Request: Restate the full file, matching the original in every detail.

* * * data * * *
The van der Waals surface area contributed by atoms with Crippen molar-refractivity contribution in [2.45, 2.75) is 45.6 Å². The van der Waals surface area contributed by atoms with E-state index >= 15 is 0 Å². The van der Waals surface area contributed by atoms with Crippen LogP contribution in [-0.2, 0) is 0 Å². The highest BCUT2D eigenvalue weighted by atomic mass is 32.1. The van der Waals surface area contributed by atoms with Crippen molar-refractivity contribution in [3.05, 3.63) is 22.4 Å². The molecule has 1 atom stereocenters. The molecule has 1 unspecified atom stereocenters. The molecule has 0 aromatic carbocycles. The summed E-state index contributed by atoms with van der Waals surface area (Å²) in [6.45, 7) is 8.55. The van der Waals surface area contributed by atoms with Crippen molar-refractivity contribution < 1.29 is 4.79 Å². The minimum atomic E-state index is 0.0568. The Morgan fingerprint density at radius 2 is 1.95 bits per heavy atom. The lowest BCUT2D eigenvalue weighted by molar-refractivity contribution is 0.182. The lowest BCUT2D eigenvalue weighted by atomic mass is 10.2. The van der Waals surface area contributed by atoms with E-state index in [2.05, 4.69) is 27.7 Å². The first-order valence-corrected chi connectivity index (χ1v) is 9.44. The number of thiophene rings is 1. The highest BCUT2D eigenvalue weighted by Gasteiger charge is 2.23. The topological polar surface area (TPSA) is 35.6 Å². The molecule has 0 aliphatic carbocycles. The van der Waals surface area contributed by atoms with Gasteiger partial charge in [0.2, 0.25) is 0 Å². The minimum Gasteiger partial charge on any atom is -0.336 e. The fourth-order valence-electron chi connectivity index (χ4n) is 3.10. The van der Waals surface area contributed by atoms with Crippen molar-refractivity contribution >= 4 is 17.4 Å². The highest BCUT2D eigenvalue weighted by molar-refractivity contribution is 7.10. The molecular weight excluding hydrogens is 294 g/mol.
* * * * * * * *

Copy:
The van der Waals surface area contributed by atoms with Crippen molar-refractivity contribution in [2.45, 2.75) is 45.6 Å². The van der Waals surface area contributed by atoms with E-state index >= 15 is 0 Å². The van der Waals surface area contributed by atoms with Crippen LogP contribution in [-0.2, 0) is 0 Å². The highest BCUT2D eigenvalue weighted by atomic mass is 32.1. The van der Waals surface area contributed by atoms with Crippen molar-refractivity contribution in [3.05, 3.63) is 22.4 Å². The molecule has 1 atom stereocenters. The molecule has 1 unspecified atom stereocenters. The molecule has 0 aromatic carbocycles. The summed E-state index contributed by atoms with van der Waals surface area (Å²) in [6.45, 7) is 8.55. The van der Waals surface area contributed by atoms with Crippen molar-refractivity contribution < 1.29 is 4.79 Å². The minimum atomic E-state index is 0.0568. The Morgan fingerprint density at radius 2 is 1.95 bits per heavy atom. The lowest BCUT2D eigenvalue weighted by molar-refractivity contribution is 0.182. The lowest BCUT2D eigenvalue weighted by atomic mass is 10.2. The van der Waals surface area contributed by atoms with E-state index in [2.05, 4.69) is 27.7 Å². The first-order valence-corrected chi connectivity index (χ1v) is 9.44. The number of thiophene rings is 1. The highest BCUT2D eigenvalue weighted by Gasteiger charge is 2.23. The topological polar surface area (TPSA) is 35.6 Å². The molecule has 0 aliphatic carbocycles. The van der Waals surface area contributed by atoms with Gasteiger partial charge in [0.2, 0.25) is 0 Å². The minimum Gasteiger partial charge on any atom is -0.336 e. The fourth-order valence-electron chi connectivity index (χ4n) is 3.10. The van der Waals surface area contributed by atoms with Crippen molar-refractivity contribution >= 4 is 17.4 Å². The highest BCUT2D eigenvalue weighted by molar-refractivity contribution is 7.10. The molecular weight excluding hydrogens is 294 g/mol.